As the agents approached RJM, they saw two men loading boxes into a late model Chevrolet Suburban (hereafter "The van" or "the vehicle")2  parked in front of the laboratory. In the past D'Ulisse had been successful in following purchasers of RJM chemicals to illicit laboratories. The officers decided to follow the van. As it pulled away from RJM the officers noticed a sticker on it stating that it was a state emergency vehicle, but it had no official State license plates, insignia, or emergency lights.

The agents had no intent to stop the vehicle and, indeed, they did not stop it. Appellee Head, who had been driving the van, parked in a public parking lot in front of a 7-Eleven store and entered the store. The officers parked a few parking spaces away and got out of their car. When Head emerged from the store they met him as he walked toward the van. They identified themselves, asked if he would answer some questions, and he did not object. They asked what he had in the van and he said that he had ether and acetone which he planned to use in experimenting with butyrophenomes. D'Ulisse (whose credentials permitted him to testify on the subject) said that this was suspicious because, in view of the chemical structure of ether and butyrophenomes, their use together was "ridiculous." Head then disclosed that he was aware of RJM's difficulty with the DEA. He asked if that was why the agents were questioning him; they said it was not. They then asked Head if he was employed by the state and he said that he was not, but that he put the sticker on his van because he occasionally did free-lance work cleaning up hazardous waste spills. He was requested to produce official State identification and he was unable to do so.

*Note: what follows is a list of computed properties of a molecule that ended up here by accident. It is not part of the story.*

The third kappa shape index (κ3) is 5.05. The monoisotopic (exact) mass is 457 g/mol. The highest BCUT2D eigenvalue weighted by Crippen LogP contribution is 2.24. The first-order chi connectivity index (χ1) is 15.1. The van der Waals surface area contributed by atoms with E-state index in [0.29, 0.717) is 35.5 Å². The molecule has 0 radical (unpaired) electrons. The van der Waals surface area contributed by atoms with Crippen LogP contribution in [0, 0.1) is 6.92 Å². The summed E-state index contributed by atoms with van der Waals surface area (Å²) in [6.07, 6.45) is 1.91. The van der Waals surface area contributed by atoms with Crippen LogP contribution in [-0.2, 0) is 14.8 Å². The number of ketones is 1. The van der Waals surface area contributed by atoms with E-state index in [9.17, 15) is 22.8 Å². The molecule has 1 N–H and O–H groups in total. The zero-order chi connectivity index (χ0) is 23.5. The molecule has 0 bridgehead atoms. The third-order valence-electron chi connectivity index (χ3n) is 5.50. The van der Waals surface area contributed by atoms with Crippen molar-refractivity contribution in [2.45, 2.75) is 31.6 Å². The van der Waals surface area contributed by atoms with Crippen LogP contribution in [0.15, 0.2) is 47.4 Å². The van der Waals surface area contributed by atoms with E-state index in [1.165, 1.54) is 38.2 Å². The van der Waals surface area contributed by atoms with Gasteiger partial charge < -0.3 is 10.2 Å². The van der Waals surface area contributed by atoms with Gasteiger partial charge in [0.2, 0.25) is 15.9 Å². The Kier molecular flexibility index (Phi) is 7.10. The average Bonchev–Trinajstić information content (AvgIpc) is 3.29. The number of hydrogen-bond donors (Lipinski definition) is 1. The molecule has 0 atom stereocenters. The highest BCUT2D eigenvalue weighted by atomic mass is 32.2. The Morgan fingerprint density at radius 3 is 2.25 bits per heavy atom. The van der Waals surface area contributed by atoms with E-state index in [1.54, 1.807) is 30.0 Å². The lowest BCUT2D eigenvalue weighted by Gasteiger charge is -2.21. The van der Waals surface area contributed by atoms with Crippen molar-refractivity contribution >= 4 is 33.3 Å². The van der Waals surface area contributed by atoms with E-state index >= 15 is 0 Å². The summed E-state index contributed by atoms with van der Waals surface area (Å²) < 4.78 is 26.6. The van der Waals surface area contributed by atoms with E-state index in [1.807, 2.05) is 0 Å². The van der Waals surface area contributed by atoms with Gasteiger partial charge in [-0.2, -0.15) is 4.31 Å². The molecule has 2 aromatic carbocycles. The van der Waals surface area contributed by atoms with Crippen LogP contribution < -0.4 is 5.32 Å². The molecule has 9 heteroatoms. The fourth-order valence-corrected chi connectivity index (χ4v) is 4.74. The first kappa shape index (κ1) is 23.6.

D'Ulisse asked to see Head's driver's license. He obtained it from the van and gave it to the officer. It indicated that Head lived near San Luis Obispo, some 250 miles away. Head stated that he was visiting his girl friend who lived in Ramona and thus it was convenient for him to buy the chemicals at RJM. He could not, however, remember the address or phone number of his girl friend. D'Ulisse then asked Head if he had any ephedrine in the vehicle and Head denied it.

The windows of Head's van were coated with some substance which darkened the glass making it difficult, but not impossible, to see into the interior. To a casual observer, objects within the van could be identified only by their general outline or shape. However, notwithstanding the coating material on the windows, it was possible for the officer to view the interior by placing his face against the glass, and cupping his hands around his eyes so as to exclude the glare from exterior lights. This is the manner in which Agent D'Ulisse looked through the window and into the interior of the van.